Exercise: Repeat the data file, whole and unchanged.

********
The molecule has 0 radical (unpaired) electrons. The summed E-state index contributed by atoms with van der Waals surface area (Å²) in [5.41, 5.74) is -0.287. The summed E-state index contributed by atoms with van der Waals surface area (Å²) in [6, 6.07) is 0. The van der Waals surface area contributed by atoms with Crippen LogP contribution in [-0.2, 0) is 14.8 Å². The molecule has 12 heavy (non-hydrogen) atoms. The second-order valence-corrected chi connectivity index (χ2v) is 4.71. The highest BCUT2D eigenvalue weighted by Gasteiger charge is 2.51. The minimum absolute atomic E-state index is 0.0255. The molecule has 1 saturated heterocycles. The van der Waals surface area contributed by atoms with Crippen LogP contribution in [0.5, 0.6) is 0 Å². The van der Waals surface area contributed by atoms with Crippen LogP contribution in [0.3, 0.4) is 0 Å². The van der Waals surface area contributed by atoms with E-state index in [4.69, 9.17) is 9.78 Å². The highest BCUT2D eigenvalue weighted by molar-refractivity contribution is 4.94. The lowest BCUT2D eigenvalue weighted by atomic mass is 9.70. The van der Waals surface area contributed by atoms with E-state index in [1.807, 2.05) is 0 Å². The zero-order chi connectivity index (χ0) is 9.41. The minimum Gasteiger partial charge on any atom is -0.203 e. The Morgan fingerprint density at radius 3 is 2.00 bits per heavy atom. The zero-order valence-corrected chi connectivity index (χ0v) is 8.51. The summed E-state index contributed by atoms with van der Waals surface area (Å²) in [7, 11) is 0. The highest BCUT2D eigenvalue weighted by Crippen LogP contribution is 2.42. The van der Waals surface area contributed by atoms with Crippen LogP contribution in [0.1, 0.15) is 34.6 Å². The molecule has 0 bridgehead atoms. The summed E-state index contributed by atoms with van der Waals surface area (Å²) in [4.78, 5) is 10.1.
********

The molecule has 0 radical (unpaired) electrons. The summed E-state index contributed by atoms with van der Waals surface area (Å²) in [5.41, 5.74) is -0.287. The summed E-state index contributed by atoms with van der Waals surface area (Å²) in [6, 6.07) is 0. The van der Waals surface area contributed by atoms with Crippen LogP contribution in [-0.2, 0) is 14.8 Å². The molecule has 12 heavy (non-hydrogen) atoms. The second-order valence-corrected chi connectivity index (χ2v) is 4.71. The highest BCUT2D eigenvalue weighted by Gasteiger charge is 2.51. The minimum absolute atomic E-state index is 0.0255. The molecule has 1 saturated heterocycles. The van der Waals surface area contributed by atoms with Crippen LogP contribution in [0.5, 0.6) is 0 Å². The van der Waals surface area contributed by atoms with Crippen LogP contribution in [0.3, 0.4) is 0 Å². The van der Waals surface area contributed by atoms with E-state index in [4.69, 9.17) is 9.78 Å². The highest BCUT2D eigenvalue weighted by molar-refractivity contribution is 4.94. The lowest BCUT2D eigenvalue weighted by atomic mass is 9.70. The van der Waals surface area contributed by atoms with E-state index in [1.807, 2.05) is 0 Å². The zero-order chi connectivity index (χ0) is 9.41. The minimum Gasteiger partial charge on any atom is -0.203 e. The Morgan fingerprint density at radius 3 is 2.00 bits per heavy atom. The zero-order valence-corrected chi connectivity index (χ0v) is 8.51. The summed E-state index contributed by atoms with van der Waals surface area (Å²) in [7, 11) is 0. The highest BCUT2D eigenvalue weighted by Crippen LogP contribution is 2.42. The van der Waals surface area contributed by atoms with Crippen LogP contribution in [0.1, 0.15) is 34.6 Å². The molecule has 0 bridgehead atoms. The summed E-state index contributed by atoms with van der Waals surface area (Å²) in [4.78, 5) is 10.1.